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Dow Corning Bankruptcy Filing Impedes Silicone Implant Cases

By Jay Mathews
The Washington Post
NEW YORK

Dow Corning Corp., stuck in a massive legal swamp over allegedly harmful silicone breast implants, forced cancellation of hundreds of trials and threatened a $4.2 billion settlement Monday by filing for federal bankruptcy court protection.

The Midland, Mich.-based silicone material manufacturer said the bankruptcy filing, which shields it from creditors while it gets its financial affairs in order, was the only way to avoid being overwhelmed by soaring legal costs.

Some of the 400,000 women who expect to draw money from the settlement fund or who decided to pursue separate legal claims against the company accused Dow Corning of stretching out the process to avoid bad publicity and perhaps force women who need the money urgently to settle for smaller amounts.

"A lot of women were relying on the money to have their breast implants removed and now that money will not be forthcoming," said Sybil Goldrich, a woman suing for damages after her implants failed.

Dow Corning officials denied the charges, and said their plight underlined the need for Congress's current effort to overhaul product liability law. "We had to take this action now to preserve both the fundamental strength of our business operations and our ability to fairly compensate all women with breast implant claims," said Dow Corning Chairman Richard A. Hazelton.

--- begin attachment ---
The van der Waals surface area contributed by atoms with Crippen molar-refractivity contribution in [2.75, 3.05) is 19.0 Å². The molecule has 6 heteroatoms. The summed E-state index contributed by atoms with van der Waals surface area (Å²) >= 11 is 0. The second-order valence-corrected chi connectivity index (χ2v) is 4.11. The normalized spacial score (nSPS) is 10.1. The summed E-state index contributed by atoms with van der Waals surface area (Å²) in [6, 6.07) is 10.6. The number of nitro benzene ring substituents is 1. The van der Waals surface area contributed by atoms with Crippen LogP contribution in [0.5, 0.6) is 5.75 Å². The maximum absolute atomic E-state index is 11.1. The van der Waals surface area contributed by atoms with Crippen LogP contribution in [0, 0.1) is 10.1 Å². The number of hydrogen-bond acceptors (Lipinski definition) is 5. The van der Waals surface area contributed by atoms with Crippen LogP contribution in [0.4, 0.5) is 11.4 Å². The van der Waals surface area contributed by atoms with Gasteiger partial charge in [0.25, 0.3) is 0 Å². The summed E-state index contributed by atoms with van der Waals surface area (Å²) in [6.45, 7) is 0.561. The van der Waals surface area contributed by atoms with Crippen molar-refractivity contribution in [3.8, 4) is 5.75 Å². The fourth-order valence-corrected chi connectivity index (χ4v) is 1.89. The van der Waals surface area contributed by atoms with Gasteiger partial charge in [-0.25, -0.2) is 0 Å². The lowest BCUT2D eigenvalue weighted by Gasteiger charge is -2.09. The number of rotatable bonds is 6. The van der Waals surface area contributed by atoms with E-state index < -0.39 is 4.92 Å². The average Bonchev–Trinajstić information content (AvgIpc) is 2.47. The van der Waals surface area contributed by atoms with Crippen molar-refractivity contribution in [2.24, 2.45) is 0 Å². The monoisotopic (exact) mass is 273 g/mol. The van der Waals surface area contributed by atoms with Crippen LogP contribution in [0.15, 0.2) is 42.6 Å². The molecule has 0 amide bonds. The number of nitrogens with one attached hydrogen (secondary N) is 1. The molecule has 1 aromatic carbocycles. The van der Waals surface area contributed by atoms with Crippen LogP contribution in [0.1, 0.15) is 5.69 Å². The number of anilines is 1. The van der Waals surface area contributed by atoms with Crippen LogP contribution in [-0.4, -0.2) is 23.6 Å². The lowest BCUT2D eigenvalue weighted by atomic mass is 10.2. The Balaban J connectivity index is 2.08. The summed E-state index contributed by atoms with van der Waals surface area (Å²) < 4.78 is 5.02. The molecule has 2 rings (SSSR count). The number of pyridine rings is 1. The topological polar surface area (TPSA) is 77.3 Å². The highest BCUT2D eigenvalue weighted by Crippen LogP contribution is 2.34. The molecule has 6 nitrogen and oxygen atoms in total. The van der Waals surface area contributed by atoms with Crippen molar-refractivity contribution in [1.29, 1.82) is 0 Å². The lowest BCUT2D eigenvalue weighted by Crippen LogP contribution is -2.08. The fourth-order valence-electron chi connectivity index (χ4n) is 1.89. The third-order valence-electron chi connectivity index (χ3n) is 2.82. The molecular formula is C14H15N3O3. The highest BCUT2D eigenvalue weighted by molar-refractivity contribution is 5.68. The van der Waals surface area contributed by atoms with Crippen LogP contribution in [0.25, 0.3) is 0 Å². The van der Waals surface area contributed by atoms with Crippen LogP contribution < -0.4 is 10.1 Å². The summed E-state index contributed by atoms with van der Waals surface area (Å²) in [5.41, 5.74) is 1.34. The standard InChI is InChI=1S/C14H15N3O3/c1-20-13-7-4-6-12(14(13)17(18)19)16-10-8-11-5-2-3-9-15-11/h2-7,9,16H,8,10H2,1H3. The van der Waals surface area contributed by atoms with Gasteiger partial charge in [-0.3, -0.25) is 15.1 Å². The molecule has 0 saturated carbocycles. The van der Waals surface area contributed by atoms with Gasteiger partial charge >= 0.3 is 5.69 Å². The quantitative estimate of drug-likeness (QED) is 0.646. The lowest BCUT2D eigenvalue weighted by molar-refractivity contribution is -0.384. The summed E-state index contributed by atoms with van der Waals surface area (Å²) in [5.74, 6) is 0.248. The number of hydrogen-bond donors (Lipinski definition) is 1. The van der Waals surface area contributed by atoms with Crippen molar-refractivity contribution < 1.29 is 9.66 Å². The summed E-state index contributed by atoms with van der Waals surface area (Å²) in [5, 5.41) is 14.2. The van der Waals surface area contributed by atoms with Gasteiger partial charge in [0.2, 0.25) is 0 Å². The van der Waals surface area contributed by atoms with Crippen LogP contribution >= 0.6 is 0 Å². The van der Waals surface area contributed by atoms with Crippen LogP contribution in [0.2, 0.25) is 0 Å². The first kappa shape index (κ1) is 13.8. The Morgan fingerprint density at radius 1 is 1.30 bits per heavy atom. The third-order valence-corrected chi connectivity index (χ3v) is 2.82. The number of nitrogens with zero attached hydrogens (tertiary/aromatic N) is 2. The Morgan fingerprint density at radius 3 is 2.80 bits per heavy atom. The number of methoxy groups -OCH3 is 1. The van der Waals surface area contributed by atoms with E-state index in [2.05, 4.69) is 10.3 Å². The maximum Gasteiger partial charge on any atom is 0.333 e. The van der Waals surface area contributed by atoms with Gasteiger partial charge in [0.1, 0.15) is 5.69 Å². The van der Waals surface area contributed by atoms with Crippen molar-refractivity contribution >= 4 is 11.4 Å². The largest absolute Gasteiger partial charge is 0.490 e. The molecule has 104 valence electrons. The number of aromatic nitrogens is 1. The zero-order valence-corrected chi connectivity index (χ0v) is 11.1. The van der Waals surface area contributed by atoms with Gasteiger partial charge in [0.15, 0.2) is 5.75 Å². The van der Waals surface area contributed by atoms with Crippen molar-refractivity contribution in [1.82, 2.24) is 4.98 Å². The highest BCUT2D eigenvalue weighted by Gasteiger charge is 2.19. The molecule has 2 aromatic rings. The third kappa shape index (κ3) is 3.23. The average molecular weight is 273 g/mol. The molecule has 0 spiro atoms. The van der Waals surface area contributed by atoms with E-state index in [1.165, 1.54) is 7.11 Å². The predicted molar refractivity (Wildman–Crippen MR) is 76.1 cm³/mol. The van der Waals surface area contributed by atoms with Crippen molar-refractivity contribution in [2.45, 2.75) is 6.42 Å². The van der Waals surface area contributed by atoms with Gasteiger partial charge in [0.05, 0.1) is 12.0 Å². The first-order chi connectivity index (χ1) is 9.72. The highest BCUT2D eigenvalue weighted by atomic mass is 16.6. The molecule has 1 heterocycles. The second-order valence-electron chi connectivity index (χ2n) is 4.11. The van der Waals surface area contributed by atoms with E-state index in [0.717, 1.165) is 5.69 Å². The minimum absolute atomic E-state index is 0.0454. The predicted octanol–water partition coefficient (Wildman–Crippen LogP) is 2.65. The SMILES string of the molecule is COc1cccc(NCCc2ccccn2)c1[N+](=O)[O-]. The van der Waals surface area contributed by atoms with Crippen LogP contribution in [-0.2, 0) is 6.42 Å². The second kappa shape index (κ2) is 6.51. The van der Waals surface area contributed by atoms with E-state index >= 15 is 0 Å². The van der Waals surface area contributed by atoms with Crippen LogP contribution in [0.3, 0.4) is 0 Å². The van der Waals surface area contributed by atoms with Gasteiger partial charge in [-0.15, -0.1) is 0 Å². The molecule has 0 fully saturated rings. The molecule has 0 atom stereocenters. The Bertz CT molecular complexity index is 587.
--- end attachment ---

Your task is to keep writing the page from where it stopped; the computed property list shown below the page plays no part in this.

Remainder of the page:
The Dow Corning decision leaves in doubt the future of the settlement reached last year that would have paid participating women from $140,000 to $1.4 million each, depending on the nature and severity of their symptoms.

Dow Corning officials said they hope the financial reorganization plan they file will still include the $2 billion they promised to contribute to the settlement fund. Three other companies involved in silicone implant production - Bristol-Myers Squibb Co., 3M Co. and Baxter Intl. Inc. - have promised to give money to the fund, although a rush of new claims led a federal judge to conclude that $4.2 billion will not be enough.

Although about 400,000 women agreed to accept the fund's restrictions, at least 11,000 others did not. Their individual lawsuits created an unpredictable element that Dow Corning - the smallest of the four companies - said it could not handle.